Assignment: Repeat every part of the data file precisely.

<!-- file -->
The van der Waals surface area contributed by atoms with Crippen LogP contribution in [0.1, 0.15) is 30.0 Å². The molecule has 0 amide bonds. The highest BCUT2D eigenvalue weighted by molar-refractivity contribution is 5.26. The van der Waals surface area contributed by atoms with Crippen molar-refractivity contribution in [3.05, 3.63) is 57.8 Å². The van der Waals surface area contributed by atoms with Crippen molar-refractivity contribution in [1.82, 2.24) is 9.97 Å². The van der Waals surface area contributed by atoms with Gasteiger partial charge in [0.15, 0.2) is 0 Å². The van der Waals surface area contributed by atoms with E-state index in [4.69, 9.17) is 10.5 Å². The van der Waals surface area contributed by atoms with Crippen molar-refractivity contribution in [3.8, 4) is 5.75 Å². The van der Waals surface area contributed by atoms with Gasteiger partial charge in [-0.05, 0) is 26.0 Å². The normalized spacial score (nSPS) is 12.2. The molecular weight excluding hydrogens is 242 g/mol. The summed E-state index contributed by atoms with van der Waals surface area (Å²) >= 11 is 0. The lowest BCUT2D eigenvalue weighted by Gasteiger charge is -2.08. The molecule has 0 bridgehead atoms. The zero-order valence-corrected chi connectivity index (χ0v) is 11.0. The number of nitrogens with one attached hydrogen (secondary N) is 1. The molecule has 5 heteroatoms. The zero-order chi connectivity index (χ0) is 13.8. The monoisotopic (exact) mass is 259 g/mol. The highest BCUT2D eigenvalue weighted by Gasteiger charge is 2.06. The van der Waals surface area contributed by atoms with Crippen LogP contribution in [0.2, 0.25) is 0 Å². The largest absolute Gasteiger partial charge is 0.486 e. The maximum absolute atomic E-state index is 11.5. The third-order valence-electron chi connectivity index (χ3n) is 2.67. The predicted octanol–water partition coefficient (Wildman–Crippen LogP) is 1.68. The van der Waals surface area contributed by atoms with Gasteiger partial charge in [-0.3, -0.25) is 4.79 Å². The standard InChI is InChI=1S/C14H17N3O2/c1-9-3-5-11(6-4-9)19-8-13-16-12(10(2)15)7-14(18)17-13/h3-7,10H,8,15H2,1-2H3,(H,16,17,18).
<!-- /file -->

The van der Waals surface area contributed by atoms with Crippen LogP contribution in [0.1, 0.15) is 30.0 Å². The molecule has 0 amide bonds. The highest BCUT2D eigenvalue weighted by molar-refractivity contribution is 5.26. The van der Waals surface area contributed by atoms with Crippen molar-refractivity contribution in [3.05, 3.63) is 57.8 Å². The van der Waals surface area contributed by atoms with Crippen molar-refractivity contribution in [1.82, 2.24) is 9.97 Å². The van der Waals surface area contributed by atoms with Gasteiger partial charge in [0.15, 0.2) is 0 Å². The van der Waals surface area contributed by atoms with E-state index in [4.69, 9.17) is 10.5 Å². The van der Waals surface area contributed by atoms with Crippen molar-refractivity contribution in [3.8, 4) is 5.75 Å². The van der Waals surface area contributed by atoms with Gasteiger partial charge in [-0.05, 0) is 26.0 Å². The normalized spacial score (nSPS) is 12.2. The molecular weight excluding hydrogens is 242 g/mol. The summed E-state index contributed by atoms with van der Waals surface area (Å²) >= 11 is 0. The lowest BCUT2D eigenvalue weighted by Gasteiger charge is -2.08. The molecule has 0 bridgehead atoms. The zero-order valence-corrected chi connectivity index (χ0v) is 11.0. The number of nitrogens with one attached hydrogen (secondary N) is 1. The molecule has 5 heteroatoms. The zero-order chi connectivity index (χ0) is 13.8. The monoisotopic (exact) mass is 259 g/mol. The highest BCUT2D eigenvalue weighted by Gasteiger charge is 2.06. The van der Waals surface area contributed by atoms with Crippen LogP contribution in [0.2, 0.25) is 0 Å². The largest absolute Gasteiger partial charge is 0.486 e. The maximum absolute atomic E-state index is 11.5. The third-order valence-electron chi connectivity index (χ3n) is 2.67. The predicted octanol–water partition coefficient (Wildman–Crippen LogP) is 1.68. The van der Waals surface area contributed by atoms with Gasteiger partial charge in [-0.3, -0.25) is 4.79 Å². The standard InChI is InChI=1S/C14H17N3O2/c1-9-3-5-11(6-4-9)19-8-13-16-12(10(2)15)7-14(18)17-13/h3-7,10H,8,15H2,1-2H3,(H,16,17,18).